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  • Writer's pictureAlex First

The Convent, at Temperance Hall in South Melbourne - 60 minutes

Sex sells. I know it. You know it. And so does the man behind The Convent, director/producer/co-choreographer/co-lighting designer/co-sound designer Tyrone Anthony.


Be prepared for a steamy evening of sensual attire and pulsating tunes.

Photos by Dominic Dias


Six female dancers, cum acrobats and three males.


That is not to overlook a sensational songstress, who delights and entices.


The theme is relationships in their many hues – the anticipation, the sizzle, the pitfalls and the potholes.


Boys with girls and, in one case, homoeroticism.


High priestess Brooke Boshuizen kicks off proceedings in fetching form.

Think all white and sexy – lingerie, including suspenders, an open, see-through negligee, shiny long boots that reach beyond the kneecaps and a crown.


Over the course of an hour, she is joined by her compatriots – excitable all – and their moves get everyone hot and bothered.


There are several combinations among the performers. One might take the lead and is inevitably joined by others.


The choreographed moves, in sync with the sound and showcased by spot lighting, are electrifying.


Olivia Charalambous is a knockout as a singer par excellence. Those pipes of hers and her ability to tell a tale through song are mighty special.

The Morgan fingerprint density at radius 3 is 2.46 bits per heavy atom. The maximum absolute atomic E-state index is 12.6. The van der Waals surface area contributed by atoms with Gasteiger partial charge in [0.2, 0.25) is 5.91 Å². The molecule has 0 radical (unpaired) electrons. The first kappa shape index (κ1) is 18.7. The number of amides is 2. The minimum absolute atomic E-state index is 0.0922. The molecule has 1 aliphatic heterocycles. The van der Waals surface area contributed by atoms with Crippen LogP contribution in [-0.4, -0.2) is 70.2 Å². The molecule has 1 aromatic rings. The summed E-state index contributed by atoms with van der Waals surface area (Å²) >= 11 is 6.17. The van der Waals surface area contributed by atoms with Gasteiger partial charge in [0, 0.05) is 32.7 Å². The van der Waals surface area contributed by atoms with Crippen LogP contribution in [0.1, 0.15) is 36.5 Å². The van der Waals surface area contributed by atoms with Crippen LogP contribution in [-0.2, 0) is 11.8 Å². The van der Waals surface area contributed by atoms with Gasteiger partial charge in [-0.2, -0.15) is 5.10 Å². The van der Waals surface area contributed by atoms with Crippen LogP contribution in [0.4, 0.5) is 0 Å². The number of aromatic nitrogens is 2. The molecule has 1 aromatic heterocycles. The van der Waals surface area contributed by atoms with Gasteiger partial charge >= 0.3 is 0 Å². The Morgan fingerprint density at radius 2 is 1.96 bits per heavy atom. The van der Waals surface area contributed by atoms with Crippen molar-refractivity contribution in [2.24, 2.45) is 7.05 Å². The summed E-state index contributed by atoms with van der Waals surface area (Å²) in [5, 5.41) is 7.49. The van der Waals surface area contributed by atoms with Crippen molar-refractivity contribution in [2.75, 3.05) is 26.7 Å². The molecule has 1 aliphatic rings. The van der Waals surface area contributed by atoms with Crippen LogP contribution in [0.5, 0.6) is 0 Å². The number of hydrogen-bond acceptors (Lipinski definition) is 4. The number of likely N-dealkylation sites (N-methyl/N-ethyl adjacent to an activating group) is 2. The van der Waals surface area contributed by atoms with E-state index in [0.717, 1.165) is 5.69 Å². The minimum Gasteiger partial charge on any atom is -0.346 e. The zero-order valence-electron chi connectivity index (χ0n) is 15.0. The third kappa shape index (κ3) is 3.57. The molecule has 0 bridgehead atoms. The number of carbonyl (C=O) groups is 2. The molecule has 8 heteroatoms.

My favourite was the ditsy song Screw Loose.


A series of voiceovers sees the evening unfold through vignettes tied to the theme of transformation.


It is about liberating our souls and unleashing our inner desires.


Here there is no judgment or shame, just open hearts, sexual freedom, self-expression, discovery and empowerment.


There is a certain irony in the fact that the venue is named Temperance Hall, which smacks of restraint, but then all plays out against a cross, lit-up in many hues.


The church is supposedly a place of sanctity and the set sees the girls and guys emerging from gilt-edged red curtains.


The Convent is quite the spectacle, met with frenzied applause and wolf whistles aplenty.


The performers are top shelf. They cavort, they tease and they transfix.


They don’t hold back. They give their all.

Charli Meath’s bathtub acrobatics and Brooke Williams on a moving ring above a pole are among the many highlights, the latter in the wake of a proposal.


So, too, the high leaping Taylor Diamond, who plays Lord Nate.


In fact, there is not a weak leak in the show.


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